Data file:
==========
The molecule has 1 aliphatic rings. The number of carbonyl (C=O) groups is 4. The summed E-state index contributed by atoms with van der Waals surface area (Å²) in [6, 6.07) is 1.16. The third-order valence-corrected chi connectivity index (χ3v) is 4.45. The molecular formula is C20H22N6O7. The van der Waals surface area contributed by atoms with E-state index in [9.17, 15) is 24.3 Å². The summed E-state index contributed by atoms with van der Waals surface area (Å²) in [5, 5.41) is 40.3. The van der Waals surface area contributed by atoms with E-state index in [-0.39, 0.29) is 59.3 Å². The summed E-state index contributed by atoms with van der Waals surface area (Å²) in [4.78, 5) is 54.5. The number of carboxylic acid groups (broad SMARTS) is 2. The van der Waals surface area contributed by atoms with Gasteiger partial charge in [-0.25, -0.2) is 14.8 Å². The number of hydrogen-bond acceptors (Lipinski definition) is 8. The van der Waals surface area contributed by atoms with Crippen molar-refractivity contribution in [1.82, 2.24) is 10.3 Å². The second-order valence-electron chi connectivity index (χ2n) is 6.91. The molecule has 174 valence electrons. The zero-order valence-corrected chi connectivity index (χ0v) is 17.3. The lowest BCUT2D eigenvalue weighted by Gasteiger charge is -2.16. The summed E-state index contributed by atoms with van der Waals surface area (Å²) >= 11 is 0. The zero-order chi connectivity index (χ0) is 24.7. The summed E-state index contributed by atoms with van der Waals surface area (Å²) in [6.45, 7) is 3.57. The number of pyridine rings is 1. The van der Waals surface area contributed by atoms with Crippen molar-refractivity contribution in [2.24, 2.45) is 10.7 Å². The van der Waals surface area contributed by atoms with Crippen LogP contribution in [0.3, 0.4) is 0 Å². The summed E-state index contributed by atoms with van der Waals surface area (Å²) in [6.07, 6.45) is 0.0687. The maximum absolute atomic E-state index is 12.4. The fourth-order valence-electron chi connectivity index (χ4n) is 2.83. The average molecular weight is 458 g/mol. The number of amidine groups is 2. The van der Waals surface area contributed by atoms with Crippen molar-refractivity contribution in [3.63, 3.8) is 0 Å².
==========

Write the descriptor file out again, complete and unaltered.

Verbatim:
The molecule has 1 aliphatic rings. The number of carbonyl (C=O) groups is 4. The summed E-state index contributed by atoms with van der Waals surface area (Å²) in [6, 6.07) is 1.16. The third-order valence-corrected chi connectivity index (χ3v) is 4.45. The molecular formula is C20H22N6O7. The van der Waals surface area contributed by atoms with E-state index in [9.17, 15) is 24.3 Å². The summed E-state index contributed by atoms with van der Waals surface area (Å²) in [5, 5.41) is 40.3. The van der Waals surface area contributed by atoms with E-state index in [-0.39, 0.29) is 59.3 Å². The summed E-state index contributed by atoms with van der Waals surface area (Å²) in [4.78, 5) is 54.5. The number of carboxylic acid groups (broad SMARTS) is 2. The van der Waals surface area contributed by atoms with Gasteiger partial charge in [-0.25, -0.2) is 14.8 Å². The number of hydrogen-bond acceptors (Lipinski definition) is 8. The van der Waals surface area contributed by atoms with Crippen molar-refractivity contribution in [1.82, 2.24) is 10.3 Å². The second-order valence-electron chi connectivity index (χ2n) is 6.91. The molecule has 174 valence electrons. The zero-order valence-corrected chi connectivity index (χ0v) is 17.3. The lowest BCUT2D eigenvalue weighted by Gasteiger charge is -2.16. The summed E-state index contributed by atoms with van der Waals surface area (Å²) >= 11 is 0. The zero-order chi connectivity index (χ0) is 24.7. The summed E-state index contributed by atoms with van der Waals surface area (Å²) in [6.45, 7) is 3.57. The number of pyridine rings is 1. The van der Waals surface area contributed by atoms with Crippen molar-refractivity contribution in [2.24, 2.45) is 10.7 Å². The van der Waals surface area contributed by atoms with Crippen LogP contribution in [0.3, 0.4) is 0 Å². The summed E-state index contributed by atoms with van der Waals surface area (Å²) in [6.07, 6.45) is 0.0687. The maximum absolute atomic E-state index is 12.4. The fourth-order valence-electron chi connectivity index (χ4n) is 2.83. The average molecular weight is 458 g/mol. The number of amidine groups is 2. The van der Waals surface area contributed by atoms with Crippen molar-refractivity contribution in [3.63, 3.8) is 0 Å².